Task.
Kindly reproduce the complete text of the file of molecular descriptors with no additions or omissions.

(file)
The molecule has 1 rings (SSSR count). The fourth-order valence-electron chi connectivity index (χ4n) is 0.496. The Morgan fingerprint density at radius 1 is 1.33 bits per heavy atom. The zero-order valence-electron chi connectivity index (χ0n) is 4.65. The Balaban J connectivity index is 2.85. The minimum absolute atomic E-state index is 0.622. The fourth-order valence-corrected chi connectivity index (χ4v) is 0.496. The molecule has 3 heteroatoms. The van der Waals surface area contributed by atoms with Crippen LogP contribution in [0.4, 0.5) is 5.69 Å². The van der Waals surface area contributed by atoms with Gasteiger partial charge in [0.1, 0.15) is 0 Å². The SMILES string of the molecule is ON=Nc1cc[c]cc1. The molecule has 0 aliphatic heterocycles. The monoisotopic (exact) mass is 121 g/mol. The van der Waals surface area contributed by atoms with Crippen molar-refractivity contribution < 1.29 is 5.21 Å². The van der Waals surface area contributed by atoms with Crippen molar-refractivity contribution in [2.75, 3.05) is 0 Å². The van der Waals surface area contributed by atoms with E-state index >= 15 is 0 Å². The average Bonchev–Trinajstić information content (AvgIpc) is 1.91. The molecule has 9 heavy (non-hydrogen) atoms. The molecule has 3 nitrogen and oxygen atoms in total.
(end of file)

The molecule has 1 rings (SSSR count). The fourth-order valence-electron chi connectivity index (χ4n) is 0.496. The Morgan fingerprint density at radius 1 is 1.33 bits per heavy atom. The zero-order valence-electron chi connectivity index (χ0n) is 4.65. The Balaban J connectivity index is 2.85. The minimum absolute atomic E-state index is 0.622. The fourth-order valence-corrected chi connectivity index (χ4v) is 0.496. The molecule has 3 heteroatoms. The van der Waals surface area contributed by atoms with Crippen LogP contribution in [0.4, 0.5) is 5.69 Å². The van der Waals surface area contributed by atoms with Gasteiger partial charge in [0.1, 0.15) is 0 Å². The SMILES string of the molecule is ON=Nc1cc[c]cc1. The molecule has 0 aliphatic heterocycles. The monoisotopic (exact) mass is 121 g/mol. The van der Waals surface area contributed by atoms with Crippen molar-refractivity contribution < 1.29 is 5.21 Å². The van der Waals surface area contributed by atoms with Crippen molar-refractivity contribution in [2.75, 3.05) is 0 Å². The van der Waals surface area contributed by atoms with E-state index >= 15 is 0 Å². The average Bonchev–Trinajstić information content (AvgIpc) is 1.91. The molecule has 9 heavy (non-hydrogen) atoms. The molecule has 3 nitrogen and oxygen atoms in total.